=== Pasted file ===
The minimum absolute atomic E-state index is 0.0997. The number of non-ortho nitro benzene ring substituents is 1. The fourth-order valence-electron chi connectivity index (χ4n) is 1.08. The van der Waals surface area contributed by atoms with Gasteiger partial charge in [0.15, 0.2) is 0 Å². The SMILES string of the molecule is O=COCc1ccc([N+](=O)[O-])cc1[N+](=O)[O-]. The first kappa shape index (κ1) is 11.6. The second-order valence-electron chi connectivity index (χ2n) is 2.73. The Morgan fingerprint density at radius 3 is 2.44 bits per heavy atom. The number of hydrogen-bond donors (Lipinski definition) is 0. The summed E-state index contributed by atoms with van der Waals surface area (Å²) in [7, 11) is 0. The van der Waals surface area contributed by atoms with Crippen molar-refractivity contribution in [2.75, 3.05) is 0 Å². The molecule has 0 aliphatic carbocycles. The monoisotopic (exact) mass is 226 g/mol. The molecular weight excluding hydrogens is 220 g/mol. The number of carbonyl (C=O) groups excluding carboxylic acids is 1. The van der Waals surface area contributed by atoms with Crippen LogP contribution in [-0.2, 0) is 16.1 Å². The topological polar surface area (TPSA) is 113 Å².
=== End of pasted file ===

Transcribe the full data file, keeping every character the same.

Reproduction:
The minimum absolute atomic E-state index is 0.0997. The number of non-ortho nitro benzene ring substituents is 1. The fourth-order valence-electron chi connectivity index (χ4n) is 1.08. The van der Waals surface area contributed by atoms with Gasteiger partial charge in [0.15, 0.2) is 0 Å². The SMILES string of the molecule is O=COCc1ccc([N+](=O)[O-])cc1[N+](=O)[O-]. The first kappa shape index (κ1) is 11.6. The second-order valence-electron chi connectivity index (χ2n) is 2.73. The Morgan fingerprint density at radius 3 is 2.44 bits per heavy atom. The number of hydrogen-bond donors (Lipinski definition) is 0. The summed E-state index contributed by atoms with van der Waals surface area (Å²) in [7, 11) is 0. The van der Waals surface area contributed by atoms with Crippen molar-refractivity contribution in [2.75, 3.05) is 0 Å². The molecule has 0 aliphatic carbocycles. The monoisotopic (exact) mass is 226 g/mol. The molecular weight excluding hydrogens is 220 g/mol. The number of carbonyl (C=O) groups excluding carboxylic acids is 1. The van der Waals surface area contributed by atoms with Crippen LogP contribution in [-0.2, 0) is 16.1 Å². The topological polar surface area (TPSA) is 113 Å².